In this light we can understand why the angel did not tell Yaakov his name. Angels' names change with their function. Yaakov's struggle represents all struggles Jews have faced and will face throughout history. Each man's struggles in life are different, depending on his unique nature. What is easy for one person is difficult for another. Thus, every person has a slightly different Satan and Michael to fight with. Consequently, the angel could not give a single name.
Where does a person derive the power to carry on these struggles? The Midrash (Bereishis Rabbah 771) states: "There is none like God; yet who is like God? Jeshurun [which means Yisrael, the Patriarchl. Just as it is written of God, 'And the Lord alone shall be exalted' (Isaiah 211). So, too, of Yaakov: 'And Yaakov was left alone' (Bereishis 32 25).'
Both Hashem and Israel possess the quality of being alone. No outside power has an effect on Hashem. Nothing adds to or subtracts from His Essence. A Jew has the power to a certain degree to emulate Hashem in this respect. If a person has the inner strength of character and knows who he is, then nothing external, no problem or challenge, can deter him. He recognizes that all external obstacles are just that -external. He remains strong, for his essence remains untouched. He knows that even if he fails it is only in unessential matters. He may be slowed down but he perseveres; he is not overwhelmed.
And what is the inner strength of a Jew-Torah. Yaakov is the personification of Torah. He represents the strength of character that Torah builds.
Yaakov was wounded in the thigh. Midrash Tanchuma relates that the angel wanted to know how Yaakov could keep up the fight for so long, and concluded that he must be an angel himself. The difference between angels and humans is that angels do not have a hip joint. They cannot sit. An angel is always ready for action. Consequently, he never becomes depressed or overwhelmed. A human does not have this ability. He can be overwhelmed by a situation, causing him to give up and sit down in inactivity.
The angel struck Yaakov in the hip joint and saw that he was a man. Yaakov was wounded; he had failed a little; but he did not give up and become depressed. Because he knew who he and what he was, he could overcome; it was only a minor setback and he continued the struggle. A tzaddik can fall seven times and still continue to get up. He deals with each failure and remains in control.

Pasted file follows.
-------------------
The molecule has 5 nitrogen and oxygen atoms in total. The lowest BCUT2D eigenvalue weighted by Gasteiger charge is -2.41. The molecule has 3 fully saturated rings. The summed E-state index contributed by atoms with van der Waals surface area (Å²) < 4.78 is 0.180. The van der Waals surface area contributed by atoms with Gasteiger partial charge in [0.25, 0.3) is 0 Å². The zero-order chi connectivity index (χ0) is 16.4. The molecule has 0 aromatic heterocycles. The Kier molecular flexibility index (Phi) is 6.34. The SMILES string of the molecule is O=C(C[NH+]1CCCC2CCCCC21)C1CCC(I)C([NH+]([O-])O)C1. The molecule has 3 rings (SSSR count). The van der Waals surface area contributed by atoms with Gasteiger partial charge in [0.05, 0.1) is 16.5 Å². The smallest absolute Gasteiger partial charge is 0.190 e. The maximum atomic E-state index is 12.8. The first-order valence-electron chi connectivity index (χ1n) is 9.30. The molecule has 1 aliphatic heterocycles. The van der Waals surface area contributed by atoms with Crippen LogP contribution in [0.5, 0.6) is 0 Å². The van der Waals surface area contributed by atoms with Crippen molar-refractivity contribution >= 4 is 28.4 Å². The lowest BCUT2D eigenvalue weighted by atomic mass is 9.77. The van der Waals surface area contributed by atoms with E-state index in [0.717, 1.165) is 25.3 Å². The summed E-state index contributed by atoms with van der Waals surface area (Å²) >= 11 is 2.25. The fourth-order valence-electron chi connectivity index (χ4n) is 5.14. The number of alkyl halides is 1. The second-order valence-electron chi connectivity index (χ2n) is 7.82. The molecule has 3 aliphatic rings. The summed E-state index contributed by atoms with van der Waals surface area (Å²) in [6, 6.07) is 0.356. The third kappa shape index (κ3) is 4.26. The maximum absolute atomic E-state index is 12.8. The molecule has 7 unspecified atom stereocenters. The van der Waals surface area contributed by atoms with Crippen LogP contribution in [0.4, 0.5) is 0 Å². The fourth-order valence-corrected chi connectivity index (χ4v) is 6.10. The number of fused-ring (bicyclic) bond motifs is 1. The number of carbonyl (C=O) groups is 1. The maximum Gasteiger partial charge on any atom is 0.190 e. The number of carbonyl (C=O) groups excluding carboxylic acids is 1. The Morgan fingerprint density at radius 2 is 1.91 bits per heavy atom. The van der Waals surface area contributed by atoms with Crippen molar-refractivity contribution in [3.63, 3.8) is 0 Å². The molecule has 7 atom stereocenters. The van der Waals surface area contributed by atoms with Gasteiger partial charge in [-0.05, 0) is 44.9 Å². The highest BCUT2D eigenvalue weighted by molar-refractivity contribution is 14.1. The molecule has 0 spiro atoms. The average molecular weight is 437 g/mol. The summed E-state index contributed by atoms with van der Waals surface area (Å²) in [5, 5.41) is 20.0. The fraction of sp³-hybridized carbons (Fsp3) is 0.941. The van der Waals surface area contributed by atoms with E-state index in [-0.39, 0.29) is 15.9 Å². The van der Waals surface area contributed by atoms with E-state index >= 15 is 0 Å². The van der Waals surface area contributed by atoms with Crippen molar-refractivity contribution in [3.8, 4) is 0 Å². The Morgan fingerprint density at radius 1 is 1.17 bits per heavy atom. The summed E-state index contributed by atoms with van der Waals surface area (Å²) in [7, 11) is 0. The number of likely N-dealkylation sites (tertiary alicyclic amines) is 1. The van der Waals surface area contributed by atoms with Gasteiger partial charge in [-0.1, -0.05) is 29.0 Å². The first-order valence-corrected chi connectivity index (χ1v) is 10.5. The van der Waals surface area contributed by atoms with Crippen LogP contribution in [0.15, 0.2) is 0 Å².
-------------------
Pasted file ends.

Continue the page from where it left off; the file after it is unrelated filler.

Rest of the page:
The Torah gives us a constant reminder of Yaakov's struggle the prohibition on eating the aid hanasheh (the sciatic nerve). Sforno explains that we thereby show that the place where Yaakov was wounded is not important. That is how a person must deal with failure. When you fail in one area you cannot become de- pressed over it. What's the aid hanasheh-nothing important. We throw it away. Every time a person refrains from eating the aid hanasheh, he is reminded not to be overwhelmed by adversity.
Each negative prohibition in the Torah corresponds to a different day of the year. The aid hanasheh corresponds to Tishah B'Av, a day of destruction. Other nations would have been devastated by the loss of their land and independence. But Klal Yisrael continues on, even in galus. 'God thrust us into the darkness'-this refers to the Babylonian Talmud" (Sanhedrin 24a). Out of the darkness of galus, the Chafetz Chaim explains, comes the incentive to achieve, to produce. It is the darkness that is the motivating force in the continuation and enhancement of the Oral Torah - Talmud Bavli. Klal Yisrael was wounded when we had to leave Eretz Yisrael, but we continued to function and gain strength through the struggle.
Chazal say that when the First Temple was destroyed, the cherubim embraced each other. One represented God and the other Yisrael. Hashem shook us to our very foundation by destroying the Beis Hamikdash and forcing us to limp away into galus, but at the same time He guaranteed that we retain the ability to return.
Failure itself is the incentive to rise and continue. It is challenges and struggles that give a person the chance to turn his life around. Every negative thing in life can be used in a positive way. Rabbi Dessler points out that the word, evil, inverted is, awaken. Evil is there for the purpose of awakening a person. Setbacks and obstacles in a person's life are not there to immobilize him, but to offer a challenge, something to fight against in order to strengthen himself and earn his ultimate reward.
Since Yaakov can now distinguish between the peripheral and the essential, he is no longer Yaakov but Yisrael. The name Yisrael signifies his worthiness to receive the blessing. The name Yisrael represents struggle with man and angel. Because he struggled he came face to face with Hashem. The struggle is the essence of the name Yisrael.
That, too, is the greatness of Klal Yisrael. We deserve Hashem's blessing because we have the strength of character, derived from the Torah, to be able to struggle even when we are wounded. Yaakov's name is changed but not completely. The name Yaakov still remains because the struggle goes on. At times we will be Yisrael and win; sometimes we will go back to being Yaakov. Life is full of ups and downs. But we realize that we have the potential of being Yisrael even when we are Yaakov, facing the setbacks and disappointments of life; we may be slowed down, but we will not give up.
In the end, the angel left Yaakov wounded, but he did not sit down and bemoan his fate; he limped away. Once he showed that he could persevere, then Hashem took out the sun and healed him. This is a hint to Olam Haba, when Hashem will take out the bright light hidden at Creation and with it heal the tzaddikim. There, they will reach their highest level of perfection, the culmination of all their struggles in this world with men and angels.
Reprinted with permission from Artscroll Mesorah Publications, ltd.